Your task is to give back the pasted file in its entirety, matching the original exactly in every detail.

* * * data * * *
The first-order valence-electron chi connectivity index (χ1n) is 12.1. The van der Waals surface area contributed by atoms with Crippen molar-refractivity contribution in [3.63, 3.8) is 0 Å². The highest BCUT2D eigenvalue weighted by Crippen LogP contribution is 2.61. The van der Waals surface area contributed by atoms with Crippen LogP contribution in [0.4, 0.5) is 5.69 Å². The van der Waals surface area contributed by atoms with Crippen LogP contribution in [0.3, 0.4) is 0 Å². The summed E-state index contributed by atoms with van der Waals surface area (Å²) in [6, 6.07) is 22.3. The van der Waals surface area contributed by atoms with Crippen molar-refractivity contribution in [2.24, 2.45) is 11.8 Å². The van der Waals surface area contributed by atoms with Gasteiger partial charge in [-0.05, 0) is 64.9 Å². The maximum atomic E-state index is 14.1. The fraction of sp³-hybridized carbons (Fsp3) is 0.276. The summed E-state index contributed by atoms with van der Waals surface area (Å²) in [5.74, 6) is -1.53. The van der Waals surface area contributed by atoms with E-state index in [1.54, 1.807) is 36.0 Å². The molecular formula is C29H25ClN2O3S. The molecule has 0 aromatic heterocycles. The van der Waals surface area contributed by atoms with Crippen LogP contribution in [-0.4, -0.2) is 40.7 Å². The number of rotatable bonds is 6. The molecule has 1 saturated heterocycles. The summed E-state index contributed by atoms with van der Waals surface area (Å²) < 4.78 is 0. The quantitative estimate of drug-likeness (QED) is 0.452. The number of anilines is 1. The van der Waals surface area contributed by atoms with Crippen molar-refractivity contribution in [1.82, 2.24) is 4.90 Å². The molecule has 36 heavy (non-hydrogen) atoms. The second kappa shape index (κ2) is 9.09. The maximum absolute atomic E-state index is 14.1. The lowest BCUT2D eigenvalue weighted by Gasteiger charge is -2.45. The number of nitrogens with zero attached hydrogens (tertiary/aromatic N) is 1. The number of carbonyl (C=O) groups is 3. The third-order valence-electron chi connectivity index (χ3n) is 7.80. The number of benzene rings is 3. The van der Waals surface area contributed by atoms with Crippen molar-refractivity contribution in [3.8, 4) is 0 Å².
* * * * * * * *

The first-order valence-electron chi connectivity index (χ1n) is 12.1. The van der Waals surface area contributed by atoms with Crippen molar-refractivity contribution in [3.63, 3.8) is 0 Å². The highest BCUT2D eigenvalue weighted by Crippen LogP contribution is 2.61. The van der Waals surface area contributed by atoms with Crippen LogP contribution in [0.4, 0.5) is 5.69 Å². The van der Waals surface area contributed by atoms with Crippen LogP contribution in [0.3, 0.4) is 0 Å². The summed E-state index contributed by atoms with van der Waals surface area (Å²) in [6, 6.07) is 22.3. The van der Waals surface area contributed by atoms with Crippen molar-refractivity contribution in [2.24, 2.45) is 11.8 Å². The van der Waals surface area contributed by atoms with Gasteiger partial charge in [-0.05, 0) is 64.9 Å². The maximum atomic E-state index is 14.1. The fraction of sp³-hybridized carbons (Fsp3) is 0.276. The summed E-state index contributed by atoms with van der Waals surface area (Å²) in [5.74, 6) is -1.53. The van der Waals surface area contributed by atoms with E-state index in [1.54, 1.807) is 36.0 Å². The molecular formula is C29H25ClN2O3S. The molecule has 0 aromatic heterocycles. The van der Waals surface area contributed by atoms with Crippen LogP contribution in [-0.4, -0.2) is 40.7 Å². The number of rotatable bonds is 6. The molecule has 1 saturated heterocycles. The summed E-state index contributed by atoms with van der Waals surface area (Å²) < 4.78 is 0. The quantitative estimate of drug-likeness (QED) is 0.452. The number of anilines is 1. The van der Waals surface area contributed by atoms with Crippen molar-refractivity contribution in [1.82, 2.24) is 4.90 Å². The molecule has 36 heavy (non-hydrogen) atoms. The second kappa shape index (κ2) is 9.09. The maximum absolute atomic E-state index is 14.1. The lowest BCUT2D eigenvalue weighted by Gasteiger charge is -2.45. The number of nitrogens with zero attached hydrogens (tertiary/aromatic N) is 1. The number of carbonyl (C=O) groups is 3. The third-order valence-electron chi connectivity index (χ3n) is 7.80. The number of benzene rings is 3. The van der Waals surface area contributed by atoms with Crippen molar-refractivity contribution in [3.8, 4) is 0 Å².